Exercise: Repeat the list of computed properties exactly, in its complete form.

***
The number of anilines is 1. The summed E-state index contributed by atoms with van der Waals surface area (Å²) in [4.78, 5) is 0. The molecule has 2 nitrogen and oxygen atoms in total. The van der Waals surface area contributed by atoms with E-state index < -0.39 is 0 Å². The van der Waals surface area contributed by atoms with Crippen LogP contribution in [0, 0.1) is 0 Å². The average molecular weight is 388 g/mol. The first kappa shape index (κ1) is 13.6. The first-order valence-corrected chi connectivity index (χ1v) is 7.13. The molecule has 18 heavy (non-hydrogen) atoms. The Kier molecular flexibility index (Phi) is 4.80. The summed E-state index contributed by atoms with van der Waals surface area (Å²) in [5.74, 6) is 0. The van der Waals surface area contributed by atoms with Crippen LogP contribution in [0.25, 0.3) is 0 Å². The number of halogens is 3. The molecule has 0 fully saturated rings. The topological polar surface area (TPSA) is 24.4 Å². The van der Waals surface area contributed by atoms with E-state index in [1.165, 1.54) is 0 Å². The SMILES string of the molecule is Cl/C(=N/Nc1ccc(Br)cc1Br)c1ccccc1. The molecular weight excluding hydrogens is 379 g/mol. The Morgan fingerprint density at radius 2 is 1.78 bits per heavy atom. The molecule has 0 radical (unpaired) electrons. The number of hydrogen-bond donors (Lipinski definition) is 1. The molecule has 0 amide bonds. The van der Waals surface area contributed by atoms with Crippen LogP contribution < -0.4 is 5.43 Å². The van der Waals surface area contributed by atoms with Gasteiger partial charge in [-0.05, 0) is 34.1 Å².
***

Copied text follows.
The number of anilines is 1. The summed E-state index contributed by atoms with van der Waals surface area (Å²) in [4.78, 5) is 0. The molecule has 2 nitrogen and oxygen atoms in total. The van der Waals surface area contributed by atoms with E-state index < -0.39 is 0 Å². The van der Waals surface area contributed by atoms with Crippen LogP contribution in [0, 0.1) is 0 Å². The average molecular weight is 388 g/mol. The first kappa shape index (κ1) is 13.6. The first-order valence-corrected chi connectivity index (χ1v) is 7.13. The molecule has 18 heavy (non-hydrogen) atoms. The Kier molecular flexibility index (Phi) is 4.80. The summed E-state index contributed by atoms with van der Waals surface area (Å²) in [5.74, 6) is 0. The van der Waals surface area contributed by atoms with Crippen LogP contribution in [0.25, 0.3) is 0 Å². The number of halogens is 3. The molecule has 0 fully saturated rings. The topological polar surface area (TPSA) is 24.4 Å². The van der Waals surface area contributed by atoms with E-state index in [1.165, 1.54) is 0 Å². The SMILES string of the molecule is Cl/C(=N/Nc1ccc(Br)cc1Br)c1ccccc1. The molecular weight excluding hydrogens is 379 g/mol. The Morgan fingerprint density at radius 2 is 1.78 bits per heavy atom. The molecule has 0 radical (unpaired) electrons. The number of hydrogen-bond donors (Lipinski definition) is 1. The molecule has 0 amide bonds. The van der Waals surface area contributed by atoms with Crippen LogP contribution < -0.4 is 5.43 Å². The van der Waals surface area contributed by atoms with Gasteiger partial charge in [-0.05, 0) is 34.1 Å².